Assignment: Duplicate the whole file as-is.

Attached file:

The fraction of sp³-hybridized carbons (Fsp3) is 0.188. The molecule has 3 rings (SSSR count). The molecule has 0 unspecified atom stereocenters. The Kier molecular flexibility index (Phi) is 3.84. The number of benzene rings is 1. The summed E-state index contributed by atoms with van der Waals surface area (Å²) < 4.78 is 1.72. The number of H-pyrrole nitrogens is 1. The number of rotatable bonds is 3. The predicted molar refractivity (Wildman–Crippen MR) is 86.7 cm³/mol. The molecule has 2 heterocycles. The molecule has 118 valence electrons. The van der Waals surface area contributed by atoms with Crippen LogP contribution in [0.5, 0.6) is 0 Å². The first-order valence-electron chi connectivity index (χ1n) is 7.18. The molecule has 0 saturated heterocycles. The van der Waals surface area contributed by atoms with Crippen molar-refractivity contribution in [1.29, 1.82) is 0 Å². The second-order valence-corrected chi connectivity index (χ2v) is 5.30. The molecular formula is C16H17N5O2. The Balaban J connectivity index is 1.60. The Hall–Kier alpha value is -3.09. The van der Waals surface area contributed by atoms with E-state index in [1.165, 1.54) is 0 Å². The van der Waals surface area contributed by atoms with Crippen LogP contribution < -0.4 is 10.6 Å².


The fraction of sp³-hybridized carbons (Fsp3) is 0.188. The molecule has 3 rings (SSSR count). The molecule has 0 unspecified atom stereocenters. The Kier molecular flexibility index (Phi) is 3.84. The number of benzene rings is 1. The summed E-state index contributed by atoms with van der Waals surface area (Å²) < 4.78 is 1.72. The number of H-pyrrole nitrogens is 1. The number of rotatable bonds is 3. The predicted molar refractivity (Wildman–Crippen MR) is 86.7 cm³/mol. The molecule has 2 heterocycles. The molecule has 118 valence electrons. The van der Waals surface area contributed by atoms with Crippen LogP contribution in [0.5, 0.6) is 0 Å². The first-order valence-electron chi connectivity index (χ1n) is 7.18. The molecule has 0 saturated heterocycles. The van der Waals surface area contributed by atoms with Crippen molar-refractivity contribution in [1.29, 1.82) is 0 Å². The second-order valence-corrected chi connectivity index (χ2v) is 5.30. The molecular formula is C16H17N5O2. The Balaban J connectivity index is 1.60. The Hall–Kier alpha value is -3.09. The van der Waals surface area contributed by atoms with E-state index in [1.165, 1.54) is 0 Å². The van der Waals surface area contributed by atoms with Crippen LogP contribution < -0.4 is 10.6 Å².